(6) New York Giants at (1) Philadelphia Eagles
Opening line: PHI -7.5 (47)
What to watch for: Only one of the two matchups between these teams this season featured both teams' starting quarterbacks, and the Eagles throttled the Giants (Week 14), more than doubling New York's points total with a balanced offensive attack that scored four times on the ground and twice through the air. The Giants gave up 437 yards of offense to Philadelphia. But in the last three regular-season games, coordinator Wink Martindale's defense allowed an average of only 315 yards, and it gave up 332 to Minnesota in the wild-card round. And with the offense capitalizing on his mobility, Giants quarterback Daniel Jones has also played better as of late, and he led the Giants with 78 rushing yards against the Vikings -- including seven first-down runs.
But make no mistake: Even with the Giants' late-season surge and Philadelphia quarterback Jalen Hurts still recovering from a shoulder sprain suffered in Week 15, the Eagles have the edge coming off the bye week. One other thing to keep in mind: In that Week 14 game, the Eagles held New York running back Saquon Barkley to just 28 rushing yards, his second-lowest output of the season.
Why the Eagles will win: Simply put, Philadelphia is better in almost every facet of the game. Quarterback? Check. Offensive line? Check. Receivers? Check. Defensive line? Check. Linebackers? Check. Defensive backs? Check.
I'll give the Giants the running back position, and maybe kicker, in the head-to-head comparison. But that's about it. The Eagles can beat you in different ways. Offensively, Hurts can run on the Giants -- who allowed 5.2 yards per carry to opposing quarterbacks this season, second worst in the NFL -- or hit receivers A.J. Brown and DeVonta Smith through the air. Defensively, the pass rush can wreck a pass play before the ball is out of the quarterback's hand. And if not, the best secondary in the game is there to smother receivers.
Why the Giants will win: The Giants are outmatched but do have a few factors going for them. First, Jones' rushing ability offers a needed out when pass plays go awry, as we saw against the Vikings. And Barkley looked like the early-season version of himself against Minnesota, with plus-22 rushing yards over expectation in the contest. Between him and Jones, the Giants will have to generate production on the ground, because the Eagles' pass defense is vicious. On the other side of the ball, defensive tackle Dexter Lawrence is on a tear right now and can blow up opposing offenses from the inside of the line.
There's also Hurts' health. If the Eagles quarterback is limited, anything is possible.
(5) Dallas Cowboys at (2) San Francisco 49ers
Opening line: SF -4.5 (45.5)
What to watch for: The Cowboys got their first playoff road win in nearly 30 years, and now they'll have a chance at a second -- and a shot at redemption. The Cowboys exited the 2021 season's playoffs in the wild-card round after their comeback bid against the visiting 49ers fell short. Dak Prescott picked up 17 yards on a designed run and slid to the Niners' 24-yard line with 8 seconds to go, but time ran out before the Cowboys could get one final snap off. San Francisco won 23-17.
After limping into the postseason, Dallas got its groove back against Tom Brady and the Bucs on Monday, but the 49ers and their myriad offensive and defensive assets are a different breed. Brock Purdy might be the NFL draft's Mr. Irrelevant. But with the likes of tight end George Kittle, running back Christian McCaffrey and wide receiver Brandon Aiyuk around the quarterback, Kyle Shanahan's offense is running like a finely tuned machine with its campaign's third signal-caller -- one who balances his inexperience with a veteran swagger.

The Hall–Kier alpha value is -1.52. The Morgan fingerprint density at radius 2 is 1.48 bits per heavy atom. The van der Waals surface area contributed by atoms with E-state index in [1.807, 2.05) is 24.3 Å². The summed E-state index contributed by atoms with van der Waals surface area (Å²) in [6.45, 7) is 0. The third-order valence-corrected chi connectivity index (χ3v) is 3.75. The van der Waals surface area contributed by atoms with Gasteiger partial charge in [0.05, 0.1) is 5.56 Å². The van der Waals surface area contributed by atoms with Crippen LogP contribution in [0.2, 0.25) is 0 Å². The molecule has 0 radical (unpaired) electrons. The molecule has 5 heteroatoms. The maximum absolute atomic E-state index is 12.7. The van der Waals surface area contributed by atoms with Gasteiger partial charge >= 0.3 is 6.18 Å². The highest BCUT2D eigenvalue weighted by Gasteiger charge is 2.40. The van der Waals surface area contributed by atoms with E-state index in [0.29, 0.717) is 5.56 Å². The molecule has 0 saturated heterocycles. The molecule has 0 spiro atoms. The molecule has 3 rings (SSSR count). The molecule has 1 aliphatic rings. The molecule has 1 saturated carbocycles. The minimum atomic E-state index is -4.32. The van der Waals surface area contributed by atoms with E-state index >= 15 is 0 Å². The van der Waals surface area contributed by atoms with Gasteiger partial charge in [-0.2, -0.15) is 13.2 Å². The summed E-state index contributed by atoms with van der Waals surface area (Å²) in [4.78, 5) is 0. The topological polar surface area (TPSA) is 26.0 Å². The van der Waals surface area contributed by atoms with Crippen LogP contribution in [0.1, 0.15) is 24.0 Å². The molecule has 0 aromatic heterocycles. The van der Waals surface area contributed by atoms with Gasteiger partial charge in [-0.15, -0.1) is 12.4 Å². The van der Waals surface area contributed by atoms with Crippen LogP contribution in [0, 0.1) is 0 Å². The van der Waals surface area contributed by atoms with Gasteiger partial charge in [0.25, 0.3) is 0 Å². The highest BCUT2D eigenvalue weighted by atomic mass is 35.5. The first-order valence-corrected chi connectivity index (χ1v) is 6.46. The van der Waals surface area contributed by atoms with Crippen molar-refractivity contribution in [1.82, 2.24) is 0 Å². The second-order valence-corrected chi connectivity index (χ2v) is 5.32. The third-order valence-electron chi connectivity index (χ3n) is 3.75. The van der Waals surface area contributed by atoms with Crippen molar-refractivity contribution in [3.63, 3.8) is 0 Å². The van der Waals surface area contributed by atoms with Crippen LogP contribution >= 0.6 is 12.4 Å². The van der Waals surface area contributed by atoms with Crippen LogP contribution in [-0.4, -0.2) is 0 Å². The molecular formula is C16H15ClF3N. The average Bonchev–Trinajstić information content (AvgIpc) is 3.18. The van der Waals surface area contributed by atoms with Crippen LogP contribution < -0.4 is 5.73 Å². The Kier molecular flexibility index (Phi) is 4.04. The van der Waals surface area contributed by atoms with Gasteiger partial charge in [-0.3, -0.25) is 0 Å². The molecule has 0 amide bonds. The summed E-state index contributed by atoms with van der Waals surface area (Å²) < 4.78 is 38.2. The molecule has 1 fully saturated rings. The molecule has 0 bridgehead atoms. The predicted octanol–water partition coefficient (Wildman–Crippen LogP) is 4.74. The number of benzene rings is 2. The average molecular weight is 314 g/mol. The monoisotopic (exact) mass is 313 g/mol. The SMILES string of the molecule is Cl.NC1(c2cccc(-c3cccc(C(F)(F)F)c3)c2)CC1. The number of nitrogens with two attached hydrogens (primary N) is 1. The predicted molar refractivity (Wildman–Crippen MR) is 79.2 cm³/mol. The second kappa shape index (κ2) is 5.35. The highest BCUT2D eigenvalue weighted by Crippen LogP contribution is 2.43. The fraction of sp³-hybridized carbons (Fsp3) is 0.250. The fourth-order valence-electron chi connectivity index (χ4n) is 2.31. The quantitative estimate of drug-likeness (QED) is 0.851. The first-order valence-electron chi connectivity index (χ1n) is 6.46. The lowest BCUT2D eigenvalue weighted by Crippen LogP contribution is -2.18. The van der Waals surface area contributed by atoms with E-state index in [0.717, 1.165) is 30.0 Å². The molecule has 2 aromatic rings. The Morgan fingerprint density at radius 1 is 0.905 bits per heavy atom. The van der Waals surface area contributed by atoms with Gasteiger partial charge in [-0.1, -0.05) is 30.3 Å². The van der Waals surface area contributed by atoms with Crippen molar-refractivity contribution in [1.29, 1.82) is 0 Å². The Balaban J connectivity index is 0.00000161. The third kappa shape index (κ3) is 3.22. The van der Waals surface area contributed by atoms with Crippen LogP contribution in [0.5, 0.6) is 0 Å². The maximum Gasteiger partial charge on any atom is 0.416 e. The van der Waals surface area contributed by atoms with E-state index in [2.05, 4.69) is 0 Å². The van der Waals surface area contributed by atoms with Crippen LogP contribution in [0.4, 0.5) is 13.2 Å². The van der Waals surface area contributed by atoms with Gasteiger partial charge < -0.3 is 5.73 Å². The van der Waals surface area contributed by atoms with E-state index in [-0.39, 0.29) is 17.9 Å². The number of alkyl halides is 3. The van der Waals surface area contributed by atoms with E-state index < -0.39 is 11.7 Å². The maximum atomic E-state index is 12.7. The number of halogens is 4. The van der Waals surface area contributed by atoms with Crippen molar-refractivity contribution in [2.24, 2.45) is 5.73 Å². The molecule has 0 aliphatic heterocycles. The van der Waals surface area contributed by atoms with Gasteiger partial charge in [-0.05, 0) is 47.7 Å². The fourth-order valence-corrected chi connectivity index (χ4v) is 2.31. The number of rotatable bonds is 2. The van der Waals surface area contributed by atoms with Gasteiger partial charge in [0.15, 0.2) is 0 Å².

But perhaps even more finely tuned than the 49ers' offense is their defense, which tied with the Steelers for a league-best 20 interceptions in the regular season and with the Titans for a league-low 3.4 yards allowed per carry. And although the Cowboys' defense dropped off toward the end of the regular season, it still finished with 54 sacks and 16 interceptions, and it applied steady pressure on Brady in the wild-card game, recording 10-first half pressures, including five from Micah Parsons.
Why the 49ers will win: No matter how you want to divide the credit between Purdy, the incredible supporting cast and Shanahan, the 49ers' offense has been outrageous since the seventh-round rookie QB took over as the starter. With Purdy on the field, San Francisco averages 0.19 expected points added (EPA) per play. For context, the Chiefs with Patrick Mahomes average 0.18.
Oh, and it's quite possible that the offense is the 49ers' worse side of the ball. No team recorded a better EPA per play on defense this season than San Francisco, which excelled against both the run and the pass. From Nick Bosa to Fred Warner to Dre Greenlaw to Talanoa Hufanga, this defense can get the 49ers a win even if the offense has an off day. I like the 49ers' chances to win at the line of scrimmage when Dallas is on offense and force some Prescott turnovers.
Why the Cowboys will win: When it's clicking for Dallas on both sides of the ball, the Cowboys are dangerous. It's not just theoretical; we've seen it in their blowout wins over the Vikings and Colts this season. The Cowboys' wild-card dominance displayed it too. Prescott was on fire, delivering downfield strikes to wideout CeeDee Lamb and tight end Dalton Schultz, and running back Tony Pollard was efficient in the ground game.
The Cowboys' defense forced more turnovers (33) than anyone this season, a crucial element to any recipe for victory over a team as potent as the 49ers. Parsons has to beat Niners offensive tackle Trent Williams, disrupt Purdy and force mistakes. If Parsons does that, and the offense can keep playing the way it did against the Bucs, Dallas can win. But it has to be an A-game performance for the Cowboys.